LIVERPOOL, England — Two of the four former Anglican bishops who became Catholics last year are to be ordained as diocesan priests in the coming weeks. One of the four, now a priest, said he thought all four were all united by the convictions they had about authority within the church.
Jonathan Goodall, the former bishop of Ebbsfleet, will be ordained a priest for the Archdiocese of Westminster March 12, and John Goddard, the former bishop of Burnley, will be ordained for the Archdiocese of Liverpool April 2.
Father Michael Nazir-Ali, the former bishop of Rochester, was ordained for the Personal Ordinariate of Our Lady of Walsingham Oct. 30, just a month after he was received into the Catholic Church.
Peter Forster, the former bishop of Chester who also became a Catholic last year, has retired to Scotland and has yet to reveal if he has any intentions to exercise priestly ministry within the Catholic Church.
Goodall and Goddard were both prominent Anglo-Catholics, and Father Nazir-Ali and Forster were members of the evangelical wing of the Church of England.
Speaking to Catholic News Service by telephone March 9, Nazir-Ali said he thought all four were all united by the convictions they had about authority within the church — where it rested and how that authority was exercised.
“I have, for a long time, described myself as a Catholic evangelical,” he said. “The questions of concern are not so much about ritual and sacraments as questions of authority and where there is authentic authority … not so much about what has happened but how decisions have been made.”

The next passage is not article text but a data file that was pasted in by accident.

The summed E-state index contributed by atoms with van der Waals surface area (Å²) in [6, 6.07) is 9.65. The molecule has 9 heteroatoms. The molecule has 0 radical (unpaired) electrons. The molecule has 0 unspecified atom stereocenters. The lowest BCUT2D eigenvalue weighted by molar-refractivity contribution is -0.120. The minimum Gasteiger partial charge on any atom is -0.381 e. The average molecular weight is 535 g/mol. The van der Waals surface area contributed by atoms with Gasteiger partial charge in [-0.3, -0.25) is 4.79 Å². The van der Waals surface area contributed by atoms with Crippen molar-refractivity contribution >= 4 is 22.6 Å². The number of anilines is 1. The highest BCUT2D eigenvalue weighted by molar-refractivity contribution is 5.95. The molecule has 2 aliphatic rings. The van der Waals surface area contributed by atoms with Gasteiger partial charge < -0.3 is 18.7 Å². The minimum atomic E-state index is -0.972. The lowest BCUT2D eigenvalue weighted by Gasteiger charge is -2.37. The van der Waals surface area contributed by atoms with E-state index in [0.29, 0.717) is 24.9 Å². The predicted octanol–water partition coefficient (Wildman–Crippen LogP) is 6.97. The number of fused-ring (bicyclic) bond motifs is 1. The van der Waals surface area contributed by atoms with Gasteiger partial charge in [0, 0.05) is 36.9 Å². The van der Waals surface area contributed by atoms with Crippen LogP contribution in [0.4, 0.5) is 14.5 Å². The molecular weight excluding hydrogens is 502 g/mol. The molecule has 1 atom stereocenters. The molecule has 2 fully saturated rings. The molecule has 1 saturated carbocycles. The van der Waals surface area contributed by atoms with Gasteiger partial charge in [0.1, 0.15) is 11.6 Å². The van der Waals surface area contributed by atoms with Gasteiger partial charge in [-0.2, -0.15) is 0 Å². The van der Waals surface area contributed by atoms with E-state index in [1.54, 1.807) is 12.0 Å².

Goddard told Catholic News Service in a March 3 interview at his home near Liverpool that the 2014 decision by the Church of England to ordain women as bishops was “one of the issues” that raised questions in his mind about how authority was exercised within the Church of England.
“This I can no longer do. I am a Christian by baptism, a Catholic by conviction and now feel my vocation and pilgrimage lies in the Catholic Church,” he said.
He told CNS that, in his view, the Church of England had moved to a “more Protestant understanding” of governance in recent decades, which parted company from the “three-legged stool” of reason, Scripture and tradition.
“The way forward seems to be a sort of relativism which I think is not following Catholic tradition,” he said.
“I discerned that I was called to a different path from that of the Church of England, in which I had served for so long, but in which I felt increasingly uncomfortable,” he said separately in a statement.
“I could not, with integrity, continue within the Church of England. In the past I was able to say that I was a Christian, a Catholic, a member of the Church of England, and saw these three statements as consistent,” he said. “This I can no longer do.”
Goddard, 74, will be ordained a Catholic priest in the Metropolitan Cathedral of Christ the King by Auxiliary Bishop Thomas Williams of Liverpool. He is still waiting to learn how the archdiocese intends to employ him.
“I cannot think of a great joy in life than serving as a parish priest,” he said. “It is perhaps the greatest gift for an ordained person.”
Goodall will be consecrated in Westminster Cathedral, London, and will serve as the pastor of St. William of York Parish in London.